Morning Call: pick of the papers

The ten must-read comment pieces from this morning's papers.

1. Memo to the Big Six: cut your prices now (Times)

If they don’t want to become as hated as bankers, energy companies must wise up to political reality, says Philip Collins. 

2. Harsh truths about the decline of Britain (Daily Telegraph)

All the indicators of progress are heading in the wrong direction, and time is running out, writes Jeremy Warner.

3. Welfare dependency isn't Britain's gravest economic problem. Pitiful pay is (Guardian)

If the government really wanted to cut its benefit bill, it would ensure that employers give their workers a living wage, says Polly Toynbee.

4. Hollande holds key to Merkel’s euro plan (Financial Times)

Germany believes the long-term future of the single currency rests with France link, writes Philip Stephens.

5. If I ruled the world – Tony Blair’s lessons in how best to govern (Independent)

How do politicians deliver the changes they have been elected to deliver, asks John Rentoul.

6. Iain Duncan Smith: faith and the facts (Guardian)

Duncan Smith's universal credit has been blessed, to an exceptional degree, with the benefit of the doubt – until now, says a Guardian editorial. 

7. George Osborne should halt the train journey no one wants to take (Daily Telegraph)

HS2 was an interesting idea at first, but it has proved to be an analogue solution for a digital age, argues Fraser Nelson.

8. UK’s energy chaos reflects a lack of focus (Financial Times)

We have an alphabet soup of policies creating unnecessary complexity, writes Paul Johnson.

9. Afghanistan? Iraq? Nope, Dick Cheney doesn’t believe in regrets (Independent)

You'll be hard pressed to find contrition in this apparent autobiography, says Peter Popham.

10. The Red Cross needs to reclaim its hijacked neutrality (Guardian)

As it turns 150, the ICRC must work to reassert its reputation – undermined by Blair's wars and political adventurism, writes Simon Jenkins.

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There are two sides to the Muslim segregation story

White families must also be prepared to have Muslim neighbours. 

Dame Louise Casey finally published her review on social integration in Britain. Although it mentions all communities, there is a clear focus on Muslim communities. However, the issues she raises - religious conservatism, segregation in some areas and Muslim women experiencing inequalities -  are not new. In this case, they have been placed in one report and discussed in the context of hindering integration. If we are truly committed to addressing these issues, though, we have a duty of care to discuss the findings with nuance, not take them out of context, as some tabloids have already done.

The review, for example, highlights that in some areas Muslims make up 85 per cent of the local population. This should not be interpreted to mean that Muslims are choosing to isolate themselves and not integrate. For a start, the review makes it clear that there are also certain areas in Britain that are predominantly Sikh, Hindu or Jewish.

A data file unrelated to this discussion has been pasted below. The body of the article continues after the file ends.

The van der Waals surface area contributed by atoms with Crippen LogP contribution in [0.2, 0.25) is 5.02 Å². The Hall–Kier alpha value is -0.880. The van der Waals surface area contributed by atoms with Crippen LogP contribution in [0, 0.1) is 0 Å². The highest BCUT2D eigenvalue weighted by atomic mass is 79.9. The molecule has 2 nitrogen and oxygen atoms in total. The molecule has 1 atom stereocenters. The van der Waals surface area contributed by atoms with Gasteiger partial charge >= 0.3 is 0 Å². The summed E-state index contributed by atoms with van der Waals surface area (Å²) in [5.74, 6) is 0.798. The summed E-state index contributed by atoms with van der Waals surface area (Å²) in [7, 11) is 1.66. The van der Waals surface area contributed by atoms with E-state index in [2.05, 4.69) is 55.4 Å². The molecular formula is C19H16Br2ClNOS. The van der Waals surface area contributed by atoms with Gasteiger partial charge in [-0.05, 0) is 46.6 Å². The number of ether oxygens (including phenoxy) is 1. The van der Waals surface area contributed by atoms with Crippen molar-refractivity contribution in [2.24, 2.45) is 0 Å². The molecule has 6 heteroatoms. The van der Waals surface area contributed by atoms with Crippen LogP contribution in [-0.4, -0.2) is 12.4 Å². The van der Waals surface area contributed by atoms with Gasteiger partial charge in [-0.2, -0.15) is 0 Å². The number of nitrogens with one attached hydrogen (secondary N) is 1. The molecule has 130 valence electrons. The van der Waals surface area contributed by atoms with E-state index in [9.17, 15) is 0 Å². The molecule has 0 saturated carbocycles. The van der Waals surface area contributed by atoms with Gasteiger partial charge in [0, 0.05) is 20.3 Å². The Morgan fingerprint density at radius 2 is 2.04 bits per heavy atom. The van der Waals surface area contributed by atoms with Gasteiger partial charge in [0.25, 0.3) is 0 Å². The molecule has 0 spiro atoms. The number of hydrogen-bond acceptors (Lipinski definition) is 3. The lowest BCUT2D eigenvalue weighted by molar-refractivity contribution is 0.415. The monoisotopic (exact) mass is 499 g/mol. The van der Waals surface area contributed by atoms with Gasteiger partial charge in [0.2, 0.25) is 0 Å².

Secondly, when migrants arrive in the UK, it is not unreasonable for them to gravitate towards people from similar cultural and faith backgrounds.  Later, they may choose to remain in these same areas due to convenience, such as being able to buy their own food, accessing their place of worship or being near elderly relatives.

However, very little, if any, attention is given to the role played by white families in creating segregated communities. These families moved out of such areas after the arrival of ethnic minorities. This isn't necessarily due to racism, but because such families are able to afford to move up the housing ladder. And when they do move, perhaps they feel more comfortable living with people of a similar background to themselves. Again, this is understandable, but it highlights that segregation is a two-way street. Such a phenomenon cannot be prevented or reversed unless white families are also willing to have Muslim neighbours. Is the government also prepared to have these difficult conversations?

Casey also mentions inequalities that are holding some Muslim women back, inequalities driven by misogyny, cultural abuses, not being able to speak English and the high numbers of Muslim women who are economically inactive. It’s true that the English language is a strong enabler of integration. It can help women engage better with their children, have access to services and the jobs market, and be better informed about their rights.

Nevertheless, we should remember that first-generation Pakistani and Bangladeshi women, who could not speak English, have proved perfectly able to bring up children now employed in a vast range of professions including politics, medicine, and the law. The cultural abuses mentioned in the review such as forced marriage, honour-based violence and female genital mutilation, are already being tackled by government. It would be more valuable to see the government challenge the hate crimes and discrimination regularly faced by Muslim women when trying to access public services and the jobs market. 

The review recommends an "Oath of Integration with British Values and Society" for immigrants on arrival. This raises the perennial question of what "British Values" are. The Casey review uses the list from the government’s counter-extremism strategy. In reality, the vast majority of individuals, regardless of faith or ethnic background, would agree to sign up to them.  The key challenge for any integration strategy is to persuade all groups to practice these values every day, rather than just getting immigrants to read them out once. 

Shaista Gohir is the chair of Muslim Women's Network UK, and Sophie Garner is the general secretary and a barrister.